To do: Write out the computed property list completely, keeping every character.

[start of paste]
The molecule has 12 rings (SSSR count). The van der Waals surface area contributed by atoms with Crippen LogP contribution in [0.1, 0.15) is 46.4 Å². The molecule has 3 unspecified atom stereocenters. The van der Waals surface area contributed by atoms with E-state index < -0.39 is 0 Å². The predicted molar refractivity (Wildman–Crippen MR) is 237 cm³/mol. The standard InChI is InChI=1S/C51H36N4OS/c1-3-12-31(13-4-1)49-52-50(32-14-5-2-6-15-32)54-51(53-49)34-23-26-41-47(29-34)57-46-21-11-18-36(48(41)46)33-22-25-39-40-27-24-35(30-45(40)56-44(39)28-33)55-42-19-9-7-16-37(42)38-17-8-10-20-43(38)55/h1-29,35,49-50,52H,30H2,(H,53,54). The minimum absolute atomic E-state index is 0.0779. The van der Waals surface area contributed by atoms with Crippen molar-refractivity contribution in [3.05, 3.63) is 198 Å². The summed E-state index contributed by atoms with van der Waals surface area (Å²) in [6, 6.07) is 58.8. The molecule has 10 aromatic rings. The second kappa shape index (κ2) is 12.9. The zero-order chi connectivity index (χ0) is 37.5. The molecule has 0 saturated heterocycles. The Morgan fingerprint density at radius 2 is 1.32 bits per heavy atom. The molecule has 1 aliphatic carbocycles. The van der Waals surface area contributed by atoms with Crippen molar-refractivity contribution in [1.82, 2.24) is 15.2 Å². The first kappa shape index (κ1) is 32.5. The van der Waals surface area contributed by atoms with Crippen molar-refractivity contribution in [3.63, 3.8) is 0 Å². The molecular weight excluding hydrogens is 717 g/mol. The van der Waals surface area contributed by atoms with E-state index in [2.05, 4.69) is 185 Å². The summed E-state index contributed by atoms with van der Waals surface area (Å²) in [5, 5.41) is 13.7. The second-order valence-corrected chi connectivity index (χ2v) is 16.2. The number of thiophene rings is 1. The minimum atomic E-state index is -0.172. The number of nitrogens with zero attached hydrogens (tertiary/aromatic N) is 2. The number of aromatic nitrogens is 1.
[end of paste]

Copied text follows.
The molecule has 12 rings (SSSR count). The van der Waals surface area contributed by atoms with Crippen LogP contribution in [0.1, 0.15) is 46.4 Å². The molecule has 3 unspecified atom stereocenters. The van der Waals surface area contributed by atoms with E-state index < -0.39 is 0 Å². The predicted molar refractivity (Wildman–Crippen MR) is 237 cm³/mol. The standard InChI is InChI=1S/C51H36N4OS/c1-3-12-31(13-4-1)49-52-50(32-14-5-2-6-15-32)54-51(53-49)34-23-26-41-47(29-34)57-46-21-11-18-36(48(41)46)33-22-25-39-40-27-24-35(30-45(40)56-44(39)28-33)55-42-19-9-7-16-37(42)38-17-8-10-20-43(38)55/h1-29,35,49-50,52H,30H2,(H,53,54). The minimum absolute atomic E-state index is 0.0779. The van der Waals surface area contributed by atoms with Crippen molar-refractivity contribution in [3.05, 3.63) is 198 Å². The summed E-state index contributed by atoms with van der Waals surface area (Å²) in [6, 6.07) is 58.8. The molecule has 10 aromatic rings. The second kappa shape index (κ2) is 12.9. The zero-order chi connectivity index (χ0) is 37.5. The molecule has 0 saturated heterocycles. The Morgan fingerprint density at radius 2 is 1.32 bits per heavy atom. The molecule has 1 aliphatic carbocycles. The van der Waals surface area contributed by atoms with Crippen molar-refractivity contribution in [1.82, 2.24) is 15.2 Å². The first kappa shape index (κ1) is 32.5. The van der Waals surface area contributed by atoms with Crippen molar-refractivity contribution in [3.63, 3.8) is 0 Å². The molecular weight excluding hydrogens is 717 g/mol. The van der Waals surface area contributed by atoms with E-state index in [2.05, 4.69) is 185 Å². The summed E-state index contributed by atoms with van der Waals surface area (Å²) in [5, 5.41) is 13.7. The second-order valence-corrected chi connectivity index (χ2v) is 16.2. The number of thiophene rings is 1. The minimum atomic E-state index is -0.172. The number of nitrogens with zero attached hydrogens (tertiary/aromatic N) is 2. The number of aromatic nitrogens is 1.